Mouhamad Mallak18 October 2018
Supporting independent media for Syrian women, by Syrian women
An award-winning Syrian journalist and playwright is helping women across Syria access independent and impartial information with a magazine and portal that tackle the issues that matter to them.
The war in Syria has changed people’s lives in catastrophic and fundamental ways. This is particularly true of women, who often find themselves in new roles, their husbands gone – either killed in the war, imprisoned, seeking refuge abroad or in hiding from recruiting militias or the army. These women want to know what’s happening around them and to make their voices heard.
Mouhamad Mallak, a journalist and award-winning scriptwriter and playwright from Swaidaa City, fled to Turkey after participating in the revolution against the Assad regime. There, he set up two magazines, and trained over a thousand citizen journalists, hundreds of them women.
One of the magazines, of which he is now the Berlin-based Editor-in-Chief, is the publication of a larger organisation focused on women’s development, Saiedet Souria (the name is a play on words in Arabic, meaning ‘Syrian Lady’, as opposed to ‘The Syrian Lady’, which is how the wife of the President is referred to). Saiedet Souria, mainly staffed by women, aims to give the women of Syria an independent platform to spread awareness of women's right, expose violations against them, build Syrian women's public opinion and give them the opportunity to share their stories and stay informed. With a network of offices across Syria staffed by around 80 employees, it makes particular effort to reach marginalised women and children in the most isolated communities and has recently set up a centre in Raqqa, now liberated from ISIS.
It may seem surprising that a man is in charge of setting up a publication for women but the Saiedet Souria team contains dozens of women, a lot of them in decision-making positions, and Mouhamad is quick to point out that his interest in the plight of women is not something new. The first TV series he wrote, long before the outbreak of war, looked at the position of women working in the Middle East, warning of the deterioration of their conditions and their exploitation at work. They were often working long hours regardless of the impact on their health and were paid the minimum wage, not to mention the exploitation and suffering they experienced just because there were women.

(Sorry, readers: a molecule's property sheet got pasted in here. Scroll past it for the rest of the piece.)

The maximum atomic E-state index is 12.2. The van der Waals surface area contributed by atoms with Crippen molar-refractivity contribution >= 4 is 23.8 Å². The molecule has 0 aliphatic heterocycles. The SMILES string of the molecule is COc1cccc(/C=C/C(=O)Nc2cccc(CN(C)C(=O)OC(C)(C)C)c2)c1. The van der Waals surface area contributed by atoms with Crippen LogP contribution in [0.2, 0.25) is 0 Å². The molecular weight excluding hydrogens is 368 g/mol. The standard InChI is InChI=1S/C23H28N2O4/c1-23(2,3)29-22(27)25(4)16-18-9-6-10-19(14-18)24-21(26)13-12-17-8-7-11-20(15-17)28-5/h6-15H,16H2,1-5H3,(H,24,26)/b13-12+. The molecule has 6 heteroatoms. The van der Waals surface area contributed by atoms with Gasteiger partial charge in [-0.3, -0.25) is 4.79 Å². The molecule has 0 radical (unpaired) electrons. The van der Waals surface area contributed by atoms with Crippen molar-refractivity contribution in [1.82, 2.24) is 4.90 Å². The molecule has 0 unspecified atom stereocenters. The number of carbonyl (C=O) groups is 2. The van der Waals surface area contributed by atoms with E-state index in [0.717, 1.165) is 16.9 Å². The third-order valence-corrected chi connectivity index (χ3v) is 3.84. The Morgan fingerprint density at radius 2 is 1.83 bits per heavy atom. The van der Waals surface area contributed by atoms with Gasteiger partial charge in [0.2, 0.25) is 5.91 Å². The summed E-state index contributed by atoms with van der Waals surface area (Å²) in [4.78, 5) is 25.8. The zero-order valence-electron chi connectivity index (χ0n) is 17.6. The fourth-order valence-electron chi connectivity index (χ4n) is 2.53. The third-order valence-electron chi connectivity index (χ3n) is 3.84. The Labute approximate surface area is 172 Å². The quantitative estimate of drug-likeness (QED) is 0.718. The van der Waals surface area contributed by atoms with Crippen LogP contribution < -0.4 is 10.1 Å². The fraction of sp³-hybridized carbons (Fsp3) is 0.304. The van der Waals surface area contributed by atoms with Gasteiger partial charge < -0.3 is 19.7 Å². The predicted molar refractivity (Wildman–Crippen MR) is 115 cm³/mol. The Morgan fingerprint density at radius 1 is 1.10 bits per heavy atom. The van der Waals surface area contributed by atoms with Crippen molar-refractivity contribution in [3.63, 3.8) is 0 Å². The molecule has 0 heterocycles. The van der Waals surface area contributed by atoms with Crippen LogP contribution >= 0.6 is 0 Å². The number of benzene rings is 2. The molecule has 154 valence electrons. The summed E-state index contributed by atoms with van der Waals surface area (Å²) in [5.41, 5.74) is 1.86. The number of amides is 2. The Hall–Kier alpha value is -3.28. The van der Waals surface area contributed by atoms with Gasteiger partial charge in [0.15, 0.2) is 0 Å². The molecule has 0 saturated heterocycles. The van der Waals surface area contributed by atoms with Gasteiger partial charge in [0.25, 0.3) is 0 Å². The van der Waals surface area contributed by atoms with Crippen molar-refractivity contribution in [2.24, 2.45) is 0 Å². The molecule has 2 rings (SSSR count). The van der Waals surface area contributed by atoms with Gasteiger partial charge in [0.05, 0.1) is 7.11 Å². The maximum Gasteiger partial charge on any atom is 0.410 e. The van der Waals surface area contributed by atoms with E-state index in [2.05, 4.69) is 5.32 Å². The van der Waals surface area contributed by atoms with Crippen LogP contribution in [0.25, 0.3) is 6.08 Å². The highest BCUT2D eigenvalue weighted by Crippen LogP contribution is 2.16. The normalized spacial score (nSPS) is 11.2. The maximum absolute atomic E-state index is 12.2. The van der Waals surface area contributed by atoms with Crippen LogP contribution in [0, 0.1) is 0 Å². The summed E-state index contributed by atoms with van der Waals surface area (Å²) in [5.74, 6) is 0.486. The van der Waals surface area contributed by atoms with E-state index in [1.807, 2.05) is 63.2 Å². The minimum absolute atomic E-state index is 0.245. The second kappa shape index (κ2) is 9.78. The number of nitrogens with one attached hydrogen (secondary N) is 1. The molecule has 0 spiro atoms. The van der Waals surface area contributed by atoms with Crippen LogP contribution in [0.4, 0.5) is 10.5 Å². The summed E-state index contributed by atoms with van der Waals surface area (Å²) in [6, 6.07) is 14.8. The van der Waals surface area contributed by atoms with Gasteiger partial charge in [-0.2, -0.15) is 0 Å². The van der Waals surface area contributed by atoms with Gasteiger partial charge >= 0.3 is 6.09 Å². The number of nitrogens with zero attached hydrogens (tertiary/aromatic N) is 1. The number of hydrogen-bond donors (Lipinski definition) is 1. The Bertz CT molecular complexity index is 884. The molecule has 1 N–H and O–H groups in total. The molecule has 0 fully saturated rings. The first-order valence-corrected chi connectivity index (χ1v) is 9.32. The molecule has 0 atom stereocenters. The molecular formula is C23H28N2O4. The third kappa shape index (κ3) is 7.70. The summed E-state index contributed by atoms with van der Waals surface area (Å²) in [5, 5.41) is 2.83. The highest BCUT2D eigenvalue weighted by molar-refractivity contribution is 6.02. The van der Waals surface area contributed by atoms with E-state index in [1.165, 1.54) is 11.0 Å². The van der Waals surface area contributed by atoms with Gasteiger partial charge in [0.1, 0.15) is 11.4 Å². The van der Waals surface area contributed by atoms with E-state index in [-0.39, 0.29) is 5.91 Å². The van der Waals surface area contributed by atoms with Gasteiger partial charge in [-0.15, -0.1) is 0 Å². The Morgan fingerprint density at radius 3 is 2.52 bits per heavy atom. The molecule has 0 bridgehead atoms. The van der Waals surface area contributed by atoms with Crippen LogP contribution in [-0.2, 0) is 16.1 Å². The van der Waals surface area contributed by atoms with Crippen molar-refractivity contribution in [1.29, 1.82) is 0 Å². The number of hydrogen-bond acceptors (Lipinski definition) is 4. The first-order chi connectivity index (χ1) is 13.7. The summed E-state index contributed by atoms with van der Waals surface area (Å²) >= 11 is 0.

“It’s important that men get involved in spreading knowledge about women’s rights,” says Mouhamad.
A reputation for independence
As Mouhamad is explaining the concept of Saiedet Souria to me on the margins of the Global Media Forum in Bonn, after seeing the magazine on a stand, a woman comes over and introduces herself to him in Arabic. She is Dareen Hassan, a Syrian feminist and filmmaker based in the Netherlands and, it turns out, a big fan of Saiedet Souria. “It’s unique in the Arab world,” she says. “An independent voice that is not political.”
EED supported Saiedet Souria’s magazine in its early phase in 2015, contributing to the creation of the electronic version in an effort to reach women who cannot access the printed copies. EED recently renewed its support to the magazine, enabling it to continue operating through hard times and fluctuating donor support for the organisation. While there is now an online version, with an active discussion forum, being able to continue distributing printed copies of Saiedet Souria to women in conflict-affected areas which have no internet access is vital, says Mouahmad. “Most media from Syria are backed by one side or another and only report the atrocities of the other side. The rest have no voice,” he explains. “Some women in isolated areas have no idea what is going on – between one gun and another is just the page of the magazine. We need to make people aware about peace.”
The Saiedet Souria centre in Raqqa is already trying to repair some of the emotional damage done during the ISIS occupation of the city. One of their projects involves training women in storytelling and writing short stories, which then have a chance to be published in the magazine, with the women receiving payment for their work. The centre also organises other activities for women and children, many of whom are deeply traumatised by the bombings and ISIS occupation.
A brighter future for women in Syria?
While Mouhamad is concerned that the various international actors supporting the warring factions in Syria don’t have a clear idea of what the peace should look like and are prolonging the war forward by supporting its participants, he is optimistic that people will eventually get tired of fighting. And he believes that when they do, there will be an enormous opportunity for Syrian women, pointing to post-conflict Rwanda where there are now more women parliamentarians than men. He believes the push for change will come both from those who have remained throughout the war and those who are currently abroad and hope to return.
“Syrian women came to Europe and saw a chance to make changes in their lives,” he says. “There are no Syrians who have seen life in Germany and in other countries in Europe who will now accept Syria in its current situation or as it was before.”
By Sarah Crozier
Disclaimer: This article reflects the views of the grantee featured and does not necessarily represent official opinion of the European Endowment for Democracy (EED).